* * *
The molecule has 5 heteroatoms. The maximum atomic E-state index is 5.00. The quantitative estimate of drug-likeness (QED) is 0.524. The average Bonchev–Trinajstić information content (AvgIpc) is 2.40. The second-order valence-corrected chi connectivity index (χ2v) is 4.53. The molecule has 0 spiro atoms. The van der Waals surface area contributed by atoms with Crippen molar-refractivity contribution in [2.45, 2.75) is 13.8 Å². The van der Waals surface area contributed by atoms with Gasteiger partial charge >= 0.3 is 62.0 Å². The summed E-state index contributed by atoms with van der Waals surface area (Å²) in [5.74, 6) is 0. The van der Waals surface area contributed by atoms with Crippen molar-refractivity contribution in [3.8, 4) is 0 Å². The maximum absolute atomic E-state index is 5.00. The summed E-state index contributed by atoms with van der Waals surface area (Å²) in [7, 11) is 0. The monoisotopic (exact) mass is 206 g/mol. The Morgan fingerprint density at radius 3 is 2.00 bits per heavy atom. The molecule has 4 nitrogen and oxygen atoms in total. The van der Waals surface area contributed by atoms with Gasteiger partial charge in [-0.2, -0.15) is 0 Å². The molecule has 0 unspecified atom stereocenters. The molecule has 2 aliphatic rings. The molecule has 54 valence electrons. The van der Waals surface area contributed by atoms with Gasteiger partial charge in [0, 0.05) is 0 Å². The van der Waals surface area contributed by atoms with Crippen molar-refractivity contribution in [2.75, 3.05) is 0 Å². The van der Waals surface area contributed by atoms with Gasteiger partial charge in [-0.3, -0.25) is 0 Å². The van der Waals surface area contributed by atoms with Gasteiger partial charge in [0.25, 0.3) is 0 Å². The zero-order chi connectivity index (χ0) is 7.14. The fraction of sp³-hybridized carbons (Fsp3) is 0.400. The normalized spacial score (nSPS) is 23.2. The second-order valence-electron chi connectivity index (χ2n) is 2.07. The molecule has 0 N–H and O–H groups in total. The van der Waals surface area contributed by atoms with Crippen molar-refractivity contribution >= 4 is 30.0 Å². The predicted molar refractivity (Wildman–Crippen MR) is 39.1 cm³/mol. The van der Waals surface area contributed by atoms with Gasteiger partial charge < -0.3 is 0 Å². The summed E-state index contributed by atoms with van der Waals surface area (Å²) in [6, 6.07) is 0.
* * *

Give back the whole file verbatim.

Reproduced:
The molecule has 5 heteroatoms. The maximum atomic E-state index is 5.00. The quantitative estimate of drug-likeness (QED) is 0.524. The average Bonchev–Trinajstić information content (AvgIpc) is 2.40. The second-order valence-corrected chi connectivity index (χ2v) is 4.53. The molecule has 0 spiro atoms. The van der Waals surface area contributed by atoms with Crippen molar-refractivity contribution in [2.45, 2.75) is 13.8 Å². The van der Waals surface area contributed by atoms with Gasteiger partial charge >= 0.3 is 62.0 Å². The summed E-state index contributed by atoms with van der Waals surface area (Å²) in [5.74, 6) is 0. The van der Waals surface area contributed by atoms with Crippen molar-refractivity contribution in [3.8, 4) is 0 Å². The maximum absolute atomic E-state index is 5.00. The summed E-state index contributed by atoms with van der Waals surface area (Å²) in [7, 11) is 0. The monoisotopic (exact) mass is 206 g/mol. The Morgan fingerprint density at radius 3 is 2.00 bits per heavy atom. The molecule has 4 nitrogen and oxygen atoms in total. The van der Waals surface area contributed by atoms with Gasteiger partial charge in [-0.2, -0.15) is 0 Å². The molecule has 0 unspecified atom stereocenters. The molecule has 2 aliphatic rings. The molecule has 54 valence electrons. The van der Waals surface area contributed by atoms with Gasteiger partial charge in [0, 0.05) is 0 Å². The van der Waals surface area contributed by atoms with Crippen molar-refractivity contribution in [2.75, 3.05) is 0 Å². The van der Waals surface area contributed by atoms with Gasteiger partial charge in [-0.3, -0.25) is 0 Å². The van der Waals surface area contributed by atoms with Gasteiger partial charge in [0.25, 0.3) is 0 Å². The zero-order chi connectivity index (χ0) is 7.14. The fraction of sp³-hybridized carbons (Fsp3) is 0.400. The normalized spacial score (nSPS) is 23.2. The second-order valence-electron chi connectivity index (χ2n) is 2.07. The molecule has 0 N–H and O–H groups in total. The van der Waals surface area contributed by atoms with Crippen molar-refractivity contribution >= 4 is 30.0 Å². The predicted molar refractivity (Wildman–Crippen MR) is 39.1 cm³/mol. The van der Waals surface area contributed by atoms with Gasteiger partial charge < -0.3 is 0 Å². The summed E-state index contributed by atoms with van der Waals surface area (Å²) in [6, 6.07) is 0.